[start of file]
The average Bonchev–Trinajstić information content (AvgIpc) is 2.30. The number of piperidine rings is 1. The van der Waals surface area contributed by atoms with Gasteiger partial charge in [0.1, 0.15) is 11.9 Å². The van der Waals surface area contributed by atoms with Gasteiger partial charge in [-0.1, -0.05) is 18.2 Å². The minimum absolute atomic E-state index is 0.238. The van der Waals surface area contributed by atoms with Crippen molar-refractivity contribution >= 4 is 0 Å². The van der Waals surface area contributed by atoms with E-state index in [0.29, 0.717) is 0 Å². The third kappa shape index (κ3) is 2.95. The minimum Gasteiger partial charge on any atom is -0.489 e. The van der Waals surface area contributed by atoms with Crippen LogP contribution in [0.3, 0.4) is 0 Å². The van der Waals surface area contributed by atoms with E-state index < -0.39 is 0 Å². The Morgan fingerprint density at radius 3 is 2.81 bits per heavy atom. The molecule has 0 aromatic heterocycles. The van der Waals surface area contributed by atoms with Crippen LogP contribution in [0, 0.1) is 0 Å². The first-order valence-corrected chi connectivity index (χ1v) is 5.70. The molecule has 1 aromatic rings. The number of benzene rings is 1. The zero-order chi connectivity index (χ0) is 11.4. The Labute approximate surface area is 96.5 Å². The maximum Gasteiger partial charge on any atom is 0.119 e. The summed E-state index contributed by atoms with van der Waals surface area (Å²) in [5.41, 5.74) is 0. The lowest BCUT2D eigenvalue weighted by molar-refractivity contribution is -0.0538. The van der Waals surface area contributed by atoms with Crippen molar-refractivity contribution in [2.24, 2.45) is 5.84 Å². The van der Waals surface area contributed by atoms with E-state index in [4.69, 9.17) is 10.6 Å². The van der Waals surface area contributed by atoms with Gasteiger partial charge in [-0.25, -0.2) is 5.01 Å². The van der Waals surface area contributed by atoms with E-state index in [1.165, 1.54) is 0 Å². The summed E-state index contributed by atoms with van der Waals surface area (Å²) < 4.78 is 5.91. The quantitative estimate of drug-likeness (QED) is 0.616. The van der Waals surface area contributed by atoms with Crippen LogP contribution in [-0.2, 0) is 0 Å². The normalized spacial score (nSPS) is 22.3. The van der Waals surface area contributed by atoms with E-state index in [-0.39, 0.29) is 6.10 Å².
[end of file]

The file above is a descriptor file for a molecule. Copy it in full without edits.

The average Bonchev–Trinajstić information content (AvgIpc) is 2.30. The number of piperidine rings is 1. The van der Waals surface area contributed by atoms with Gasteiger partial charge in [0.1, 0.15) is 11.9 Å². The van der Waals surface area contributed by atoms with Gasteiger partial charge in [-0.1, -0.05) is 18.2 Å². The minimum absolute atomic E-state index is 0.238. The van der Waals surface area contributed by atoms with Crippen molar-refractivity contribution >= 4 is 0 Å². The van der Waals surface area contributed by atoms with E-state index in [0.29, 0.717) is 0 Å². The third kappa shape index (κ3) is 2.95. The minimum Gasteiger partial charge on any atom is -0.489 e. The van der Waals surface area contributed by atoms with Crippen LogP contribution in [0.3, 0.4) is 0 Å². The van der Waals surface area contributed by atoms with E-state index < -0.39 is 0 Å². The Morgan fingerprint density at radius 3 is 2.81 bits per heavy atom. The molecule has 0 aromatic heterocycles. The van der Waals surface area contributed by atoms with Crippen LogP contribution in [0, 0.1) is 0 Å². The first-order valence-corrected chi connectivity index (χ1v) is 5.70. The molecule has 1 aromatic rings. The number of benzene rings is 1. The zero-order chi connectivity index (χ0) is 11.4. The Labute approximate surface area is 96.5 Å². The maximum Gasteiger partial charge on any atom is 0.119 e. The summed E-state index contributed by atoms with van der Waals surface area (Å²) in [5.41, 5.74) is 0. The lowest BCUT2D eigenvalue weighted by molar-refractivity contribution is -0.0538. The van der Waals surface area contributed by atoms with Crippen molar-refractivity contribution in [2.24, 2.45) is 5.84 Å². The van der Waals surface area contributed by atoms with E-state index in [4.69, 9.17) is 10.6 Å². The van der Waals surface area contributed by atoms with Gasteiger partial charge in [-0.25, -0.2) is 5.01 Å². The van der Waals surface area contributed by atoms with E-state index in [1.165, 1.54) is 0 Å². The summed E-state index contributed by atoms with van der Waals surface area (Å²) < 4.78 is 5.91. The quantitative estimate of drug-likeness (QED) is 0.616. The van der Waals surface area contributed by atoms with Crippen LogP contribution in [-0.2, 0) is 0 Å². The normalized spacial score (nSPS) is 22.3. The van der Waals surface area contributed by atoms with E-state index in [-0.39, 0.29) is 6.10 Å².